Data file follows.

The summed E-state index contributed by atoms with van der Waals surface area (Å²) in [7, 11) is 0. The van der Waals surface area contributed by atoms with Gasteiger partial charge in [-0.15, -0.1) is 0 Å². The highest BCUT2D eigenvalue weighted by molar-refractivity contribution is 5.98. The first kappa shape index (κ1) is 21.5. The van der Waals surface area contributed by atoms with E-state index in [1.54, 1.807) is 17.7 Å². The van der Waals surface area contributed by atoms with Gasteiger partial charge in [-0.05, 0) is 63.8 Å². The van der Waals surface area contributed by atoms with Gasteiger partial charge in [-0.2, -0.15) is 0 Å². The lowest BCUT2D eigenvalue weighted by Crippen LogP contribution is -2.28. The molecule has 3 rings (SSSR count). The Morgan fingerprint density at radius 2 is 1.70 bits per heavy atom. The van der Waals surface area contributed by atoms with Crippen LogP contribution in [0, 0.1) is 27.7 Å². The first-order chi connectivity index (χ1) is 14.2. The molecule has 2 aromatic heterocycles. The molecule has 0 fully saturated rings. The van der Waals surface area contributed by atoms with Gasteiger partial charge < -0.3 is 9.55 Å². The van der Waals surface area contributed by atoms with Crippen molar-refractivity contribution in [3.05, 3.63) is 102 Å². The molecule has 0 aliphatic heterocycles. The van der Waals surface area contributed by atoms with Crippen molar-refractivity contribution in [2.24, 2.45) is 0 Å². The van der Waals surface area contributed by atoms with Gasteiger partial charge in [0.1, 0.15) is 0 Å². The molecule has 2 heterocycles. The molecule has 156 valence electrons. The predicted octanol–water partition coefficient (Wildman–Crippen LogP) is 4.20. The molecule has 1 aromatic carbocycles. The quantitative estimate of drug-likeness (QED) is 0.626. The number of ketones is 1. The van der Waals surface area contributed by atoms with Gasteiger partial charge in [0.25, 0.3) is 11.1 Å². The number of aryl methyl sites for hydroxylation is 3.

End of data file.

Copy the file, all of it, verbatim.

The summed E-state index contributed by atoms with van der Waals surface area (Å²) in [7, 11) is 0. The van der Waals surface area contributed by atoms with Gasteiger partial charge in [-0.15, -0.1) is 0 Å². The highest BCUT2D eigenvalue weighted by molar-refractivity contribution is 5.98. The first kappa shape index (κ1) is 21.5. The van der Waals surface area contributed by atoms with E-state index in [1.54, 1.807) is 17.7 Å². The van der Waals surface area contributed by atoms with Gasteiger partial charge in [-0.05, 0) is 63.8 Å². The van der Waals surface area contributed by atoms with Gasteiger partial charge in [-0.2, -0.15) is 0 Å². The lowest BCUT2D eigenvalue weighted by Crippen LogP contribution is -2.28. The molecule has 3 rings (SSSR count). The Morgan fingerprint density at radius 2 is 1.70 bits per heavy atom. The van der Waals surface area contributed by atoms with Crippen LogP contribution in [0, 0.1) is 27.7 Å². The first-order chi connectivity index (χ1) is 14.2. The molecule has 2 aromatic heterocycles. The molecule has 0 fully saturated rings. The van der Waals surface area contributed by atoms with Gasteiger partial charge < -0.3 is 9.55 Å². The van der Waals surface area contributed by atoms with Crippen molar-refractivity contribution in [3.05, 3.63) is 102 Å². The molecule has 0 aliphatic heterocycles. The van der Waals surface area contributed by atoms with Crippen molar-refractivity contribution in [2.24, 2.45) is 0 Å². The van der Waals surface area contributed by atoms with Gasteiger partial charge in [0.1, 0.15) is 0 Å². The molecule has 2 heterocycles. The molecule has 156 valence electrons. The predicted octanol–water partition coefficient (Wildman–Crippen LogP) is 4.20. The molecule has 1 aromatic carbocycles. The quantitative estimate of drug-likeness (QED) is 0.626. The number of ketones is 1. The van der Waals surface area contributed by atoms with Gasteiger partial charge in [0.25, 0.3) is 11.1 Å². The number of aryl methyl sites for hydroxylation is 3.